According to the Icelandic government website, on January 1, 2012 the population of Iceland was 319,575. That’s about the population of St. Louis, Missouri, spread over an area equivalent to the state of Kentucky.
In other words, it’s small.
And all I really knew about Iceland before I traveled there was:
1. They had a volcano that had erupted in 2010, the ash from which closed airports around Europe, and nearly cancelled a trip I had planned to the UK, and
2. During the 2008 World Banking Crisis, the Icelandic government had, unlike Ireland and other EU countries, let their banks fail rather than saddle their taxpayers with crippling debt.
Well, it’s 2012, and while no one can say the Icelandic economy is back to the boom years, Iceland is definitely open for business.
We arrived at Keflavik International Airport in the pre-dawn hours of the morning and discovered the first thing about being a tourist in Iceland. Things are expensive. The airport is about a 45 minute drive from Reykjavik, and you have 3 choices: rent a car, take the Flybus, or hop in
The rental was a non-starter as our tour plans did not require a car.
The Fly Bus was going to cost the 4 of us 10,000 Icelandic Krona (about $80 USD) for a trip to the Reykjavik Central Bus terminal, where passengers are off loaded to smaller buses which take them to their hotels. Somehow having to wait in various lines, and load and unload our luggage multiple times did not appeal after a sleepless overnight flight. So we opted for the taxi., which cost us $120 USD to the door of the Hilton Nordica.
In the taxi we learned our second and third Icelandic lessons: everyone in Iceland speaks passable English (though I wouldn’t want try to discuss Proust's use of religious imagery, or nuclear physics), and no one lets the weather slow them down.
The sky was still black as we settled in the back of the taxi. Fat, white snowflakes filled the path of the taxi’s headlights, obscuring everything but the blurry, red glare of the tail lights of the vehicles we followed.
Still the cabbie raced down the highway, slipping here and there as his tires lost traction over patches of ice. In reckless style that would do a Manhattan cabbie proud, our driver defended his lane from invading trucks and passed out the less stouthearted. Pretending nonchalance, my husband quietly pull his seat belt on, and the rest of us quickly followed suit.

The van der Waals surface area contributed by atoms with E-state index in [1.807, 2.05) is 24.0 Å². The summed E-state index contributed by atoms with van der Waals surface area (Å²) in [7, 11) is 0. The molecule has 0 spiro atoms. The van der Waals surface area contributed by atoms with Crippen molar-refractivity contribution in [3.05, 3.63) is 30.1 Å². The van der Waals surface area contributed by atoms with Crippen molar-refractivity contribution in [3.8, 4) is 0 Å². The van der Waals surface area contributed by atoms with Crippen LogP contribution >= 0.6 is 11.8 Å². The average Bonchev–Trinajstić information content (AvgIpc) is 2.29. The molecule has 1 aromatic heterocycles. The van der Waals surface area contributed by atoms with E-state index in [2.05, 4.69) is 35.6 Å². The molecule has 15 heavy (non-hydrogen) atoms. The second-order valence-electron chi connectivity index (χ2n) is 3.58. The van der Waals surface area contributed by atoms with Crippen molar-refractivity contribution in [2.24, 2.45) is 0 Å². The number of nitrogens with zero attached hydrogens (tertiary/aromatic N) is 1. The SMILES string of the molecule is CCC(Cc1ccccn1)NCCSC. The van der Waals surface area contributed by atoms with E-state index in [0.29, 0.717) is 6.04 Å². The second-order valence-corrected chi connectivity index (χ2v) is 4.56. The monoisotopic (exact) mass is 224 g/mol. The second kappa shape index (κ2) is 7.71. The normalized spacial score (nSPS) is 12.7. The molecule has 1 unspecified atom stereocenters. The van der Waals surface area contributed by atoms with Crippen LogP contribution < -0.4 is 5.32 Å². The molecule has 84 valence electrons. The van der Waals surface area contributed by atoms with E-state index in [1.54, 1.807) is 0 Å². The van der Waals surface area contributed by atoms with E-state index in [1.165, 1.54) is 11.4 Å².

Fortunately, we did not become Iceland's latest road fatalities, and after a nice shower and even nicer nap, felt ready to take on the capital city of Iceland.
Reykjavik is home to 60 percent of Iceland’s population, and is the world’s northern most capital city, but it’s still a small town.
Think Portsmouth, New Hampshire or Newport, Rhode Island.
There aren’t a lot of flashy or gimmicky tourist attractions to visit, although there are definitely the usual number of souvenir shops. The beautiful fleece lined Icelandic knit hat I bought was 33,000 Icelandic Krona. I nearly put it back on the shelf, until my husband reminded me that one Krona is worth approximately .08 US cents.
And there’s no tipping in Iceland. A friend (thanks, Mike!) had told us this before we left Boston, but coming from the land of the Free and the Home of the 20% gratuity, we still felt uncomfortable about leaving a table littered with dirty dishes but no coinage. So I flagged down our waitress at the Café Paris, and asked her if indeed we shouldn’t leave her a little something extra.
She was flustered by the question, but when I assured her that I wasn’t trying to be fresh, I just wanted to do the right thing, she relented and admitted that tipping was not expected and that the restaurant paid the waitstaff a living wage. My husband did notice that there was a tip glass near the bartender, but the few lonely bank notes in it were American currency – no Krona. It seems we weren’t the only tourists who weren’t sure of local custom – we were just the ones who thought to ask.